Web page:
Green Sea Shipbuilding Establishment

Wednesday, August 29, 2007



For the first and (hopefully not) last time, the Radio Controlled Ship QUEEN MARY travelled to Long Beach California for an incredible voyage WITH THE REAL QUEEN MARY! The occasion was the celebration of my 30th birthday. My wife took me to the Queen Mary museum and hotel in Long Beach, CA. I grabbed the R/C Queen Mary, heartset on an incredible voyage with the real ship. Here is how it happened...

Before I arrived in Long Beach, I had spoken to a lady who works on the ship and has some connections, about sailing inside to Queen Mary's breakwater. She said 'no promises' but that she'd do what she could. When I got to the ship, I had given myself 2 options; sail my QM across Long Beach harbor, with the real QM behind her giving me some good broadside pictures of the 2 with the real thing in the distant background. The problems with that are: the deeper harbor water is unprotected from wind, and can be dangerous for a boat with a non-waterproof superstructure. Also, with those huge boulders lining the shore, it is doubtful I could have launched my QM without falling, hurting myself and probably destroying the ship anyway. BUT, it was public property and no one would prevent me from doing it.

The other option was to sail inside the harbor breakwater where the real QM is housed. This would provide a safe launcing area (a tiny boat dock over by the real QM's stern), and the water would be MUCH calmer. The problems with this were: I would need someone working for the QM to let me inside the fenced area, and I couldn't get distance shots of the real QM with mine in the foreground.

By Friday evening, I had decided that the latter was the better option. So, I had to begin the task of begging. :o

The lady (Katherine of Trans-Oceanic) said she would contact the Manager on Duty named John Adamson. To my great disappointment, on Saturday morning, John's voicemail said he was on vacation. So, I shrugged it off and got my stuff and headed for the other side of the harbor.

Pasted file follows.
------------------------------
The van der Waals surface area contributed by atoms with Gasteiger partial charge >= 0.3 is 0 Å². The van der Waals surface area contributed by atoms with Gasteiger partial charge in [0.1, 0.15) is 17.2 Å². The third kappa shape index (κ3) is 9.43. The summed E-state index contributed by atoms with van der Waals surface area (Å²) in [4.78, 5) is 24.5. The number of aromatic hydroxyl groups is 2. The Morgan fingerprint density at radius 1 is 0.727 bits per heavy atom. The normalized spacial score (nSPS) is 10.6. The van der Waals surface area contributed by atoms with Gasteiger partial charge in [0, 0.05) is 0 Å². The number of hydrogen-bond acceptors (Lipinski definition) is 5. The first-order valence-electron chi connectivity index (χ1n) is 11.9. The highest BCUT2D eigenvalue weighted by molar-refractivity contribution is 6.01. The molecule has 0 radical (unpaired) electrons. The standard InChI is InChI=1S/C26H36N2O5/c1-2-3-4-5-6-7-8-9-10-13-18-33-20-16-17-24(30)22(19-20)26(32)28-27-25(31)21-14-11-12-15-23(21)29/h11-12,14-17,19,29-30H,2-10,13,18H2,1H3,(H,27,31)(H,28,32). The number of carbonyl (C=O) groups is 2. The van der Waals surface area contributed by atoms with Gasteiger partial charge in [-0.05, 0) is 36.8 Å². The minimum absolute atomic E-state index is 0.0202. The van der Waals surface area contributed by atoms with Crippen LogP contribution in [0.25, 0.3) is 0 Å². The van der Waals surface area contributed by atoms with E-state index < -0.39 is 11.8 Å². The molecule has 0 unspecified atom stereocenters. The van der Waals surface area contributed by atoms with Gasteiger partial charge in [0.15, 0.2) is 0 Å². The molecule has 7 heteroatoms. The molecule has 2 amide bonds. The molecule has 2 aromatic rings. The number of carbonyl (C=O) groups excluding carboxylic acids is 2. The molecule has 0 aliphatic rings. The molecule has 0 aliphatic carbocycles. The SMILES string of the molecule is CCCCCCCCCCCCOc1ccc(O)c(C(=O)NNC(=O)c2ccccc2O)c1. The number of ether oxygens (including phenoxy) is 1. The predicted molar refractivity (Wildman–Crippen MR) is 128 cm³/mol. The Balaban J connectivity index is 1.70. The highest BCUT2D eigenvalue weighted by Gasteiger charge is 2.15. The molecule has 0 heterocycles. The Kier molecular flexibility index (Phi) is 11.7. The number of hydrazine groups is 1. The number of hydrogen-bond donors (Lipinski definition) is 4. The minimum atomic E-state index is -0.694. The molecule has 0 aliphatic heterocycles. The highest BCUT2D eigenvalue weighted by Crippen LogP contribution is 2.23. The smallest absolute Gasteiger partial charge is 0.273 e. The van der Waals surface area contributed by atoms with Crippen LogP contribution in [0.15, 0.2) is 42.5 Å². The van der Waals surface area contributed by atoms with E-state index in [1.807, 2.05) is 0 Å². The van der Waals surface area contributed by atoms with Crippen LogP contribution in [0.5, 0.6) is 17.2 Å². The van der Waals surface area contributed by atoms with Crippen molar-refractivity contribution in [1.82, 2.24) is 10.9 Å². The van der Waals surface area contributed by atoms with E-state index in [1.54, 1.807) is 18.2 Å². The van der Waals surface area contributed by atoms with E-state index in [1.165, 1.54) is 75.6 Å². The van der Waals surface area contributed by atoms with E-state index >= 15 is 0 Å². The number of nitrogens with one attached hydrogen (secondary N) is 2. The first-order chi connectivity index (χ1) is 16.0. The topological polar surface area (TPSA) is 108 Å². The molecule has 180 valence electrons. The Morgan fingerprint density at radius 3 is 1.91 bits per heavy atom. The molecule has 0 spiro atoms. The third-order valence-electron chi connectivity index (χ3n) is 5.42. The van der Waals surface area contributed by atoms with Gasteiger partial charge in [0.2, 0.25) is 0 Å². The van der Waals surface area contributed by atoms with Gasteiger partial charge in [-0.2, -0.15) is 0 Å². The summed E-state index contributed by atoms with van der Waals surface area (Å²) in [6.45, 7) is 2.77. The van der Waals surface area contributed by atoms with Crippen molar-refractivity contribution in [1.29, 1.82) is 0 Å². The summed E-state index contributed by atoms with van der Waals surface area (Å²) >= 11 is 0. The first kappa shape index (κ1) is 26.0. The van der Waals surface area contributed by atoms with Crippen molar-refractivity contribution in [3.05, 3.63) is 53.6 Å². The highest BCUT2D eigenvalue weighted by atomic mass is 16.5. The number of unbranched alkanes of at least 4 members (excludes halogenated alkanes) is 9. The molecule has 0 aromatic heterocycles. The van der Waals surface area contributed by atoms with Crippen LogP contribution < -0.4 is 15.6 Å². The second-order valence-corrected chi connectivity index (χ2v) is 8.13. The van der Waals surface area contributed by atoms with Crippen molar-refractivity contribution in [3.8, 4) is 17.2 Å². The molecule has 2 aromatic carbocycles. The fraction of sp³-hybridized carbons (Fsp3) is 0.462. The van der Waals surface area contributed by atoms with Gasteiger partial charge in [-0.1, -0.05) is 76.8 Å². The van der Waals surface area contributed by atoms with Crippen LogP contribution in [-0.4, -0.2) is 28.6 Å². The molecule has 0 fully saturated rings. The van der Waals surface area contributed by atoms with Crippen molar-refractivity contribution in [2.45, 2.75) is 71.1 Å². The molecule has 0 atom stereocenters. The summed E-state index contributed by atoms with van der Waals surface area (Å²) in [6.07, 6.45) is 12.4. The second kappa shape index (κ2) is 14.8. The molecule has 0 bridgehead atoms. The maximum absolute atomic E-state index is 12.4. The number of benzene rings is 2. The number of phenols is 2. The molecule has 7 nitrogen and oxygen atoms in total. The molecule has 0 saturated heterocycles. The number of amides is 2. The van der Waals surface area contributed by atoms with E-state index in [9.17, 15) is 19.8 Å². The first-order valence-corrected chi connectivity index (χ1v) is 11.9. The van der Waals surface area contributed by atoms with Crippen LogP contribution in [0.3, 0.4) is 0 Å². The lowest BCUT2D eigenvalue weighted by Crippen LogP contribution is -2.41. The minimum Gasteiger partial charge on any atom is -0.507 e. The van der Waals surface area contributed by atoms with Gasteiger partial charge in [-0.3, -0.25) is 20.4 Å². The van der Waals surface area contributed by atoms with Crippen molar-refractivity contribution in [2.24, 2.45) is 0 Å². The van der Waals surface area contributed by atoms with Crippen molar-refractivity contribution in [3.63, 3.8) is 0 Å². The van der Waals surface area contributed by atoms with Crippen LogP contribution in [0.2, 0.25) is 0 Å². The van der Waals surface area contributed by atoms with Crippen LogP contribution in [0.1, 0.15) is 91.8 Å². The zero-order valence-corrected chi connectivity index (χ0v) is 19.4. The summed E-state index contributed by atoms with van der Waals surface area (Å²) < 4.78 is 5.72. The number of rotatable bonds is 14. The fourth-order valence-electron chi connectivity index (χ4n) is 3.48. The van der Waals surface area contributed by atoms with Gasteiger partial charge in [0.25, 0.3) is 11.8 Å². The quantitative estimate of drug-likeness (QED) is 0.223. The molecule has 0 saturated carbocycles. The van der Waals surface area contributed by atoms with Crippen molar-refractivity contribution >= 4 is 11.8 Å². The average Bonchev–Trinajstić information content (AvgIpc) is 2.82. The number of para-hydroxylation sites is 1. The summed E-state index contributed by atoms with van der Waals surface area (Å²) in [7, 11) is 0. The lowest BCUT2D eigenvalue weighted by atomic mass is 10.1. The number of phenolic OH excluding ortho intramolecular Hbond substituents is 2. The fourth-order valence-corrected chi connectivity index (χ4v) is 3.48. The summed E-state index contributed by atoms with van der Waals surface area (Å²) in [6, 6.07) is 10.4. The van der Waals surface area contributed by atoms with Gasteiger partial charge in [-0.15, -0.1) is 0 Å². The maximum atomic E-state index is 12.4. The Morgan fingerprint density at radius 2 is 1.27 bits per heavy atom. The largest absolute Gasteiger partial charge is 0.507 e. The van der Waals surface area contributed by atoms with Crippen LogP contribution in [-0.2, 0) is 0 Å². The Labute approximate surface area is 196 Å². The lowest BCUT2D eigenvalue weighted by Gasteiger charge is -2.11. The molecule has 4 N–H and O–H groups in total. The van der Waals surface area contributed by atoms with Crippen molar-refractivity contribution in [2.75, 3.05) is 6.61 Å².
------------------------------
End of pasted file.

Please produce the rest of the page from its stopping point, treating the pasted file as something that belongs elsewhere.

I was LITERALLY walking off the gangplank when Katherine called out to stop me. Turns out by chance she learned that the Manager WAS aboard, but was just so busy he was telling people he was on vacation. Not only that, he LOVED the idea! (and he had the keys ;) )

So, with profound relief, we went down to the rental van and grabbed the R.C.S. Queen Mary.

It is said that we are all our own worst critics, so I am constantly suprised when people are suprised by my models. I keep expecting someone to say "that's it???".

Anyway, in a couple of minutes, the Mary was in the water at the stern of her namesake, making her way towards the bow under the maze of girders and hoses connecting the ship to the shore. I saw people from the gangplanks looking down saying "hey, look at that!".

There was one heart-stopping moment when I returned to the railing (I was on land) and the Mary was GONE! I knew she had drifted under the concrete dockside, but I couldn't see where. Katherine on the ship was telling me where, but I couldn't see! I asked her if the bow was pointed towards the open water or away from the open water. She told me and I ran the motor full astern, hoping that the signal would make it through the concrete. I few long seconds later, the ship bolted into view, full astern!

Then we made our way past the russian foxtrot submarine, and finally reached the bow. I hardly used any battery power during the short voyage and I began REALLY taking pictures!

John let me out on the rocks to service the Mary (switching batteries) and taking pictures. I heard some lady on the PA at the Catalina boat dock. I think she was talking to me telling me to get off the rocks! LOL :rolleyes:

Then I saw some security lady walk up to the gate where John was, and he promptly PWNED HER ASS! (young people talk for putting someone in their place) and she left! My Queen Mary officially has clout!

When I felt I had gotten enough pictures and video, I began the march back to the stern where the boat dock is. As we passed the foxtrot again, I watched people point and gaze at my Mary as her floating oddity passed serenely.

Then it was out of the water and immediate washing off with half a gallon of fresh water. The prop shaft was removed as a precaution and the rudder area was scrubbed with a toothbrush. Then I put vasoline all over the area.

I obviously can't bore you all with 82-100 pictures, but here are some of the highlights. Please enjoy!

Barrett Hochhaus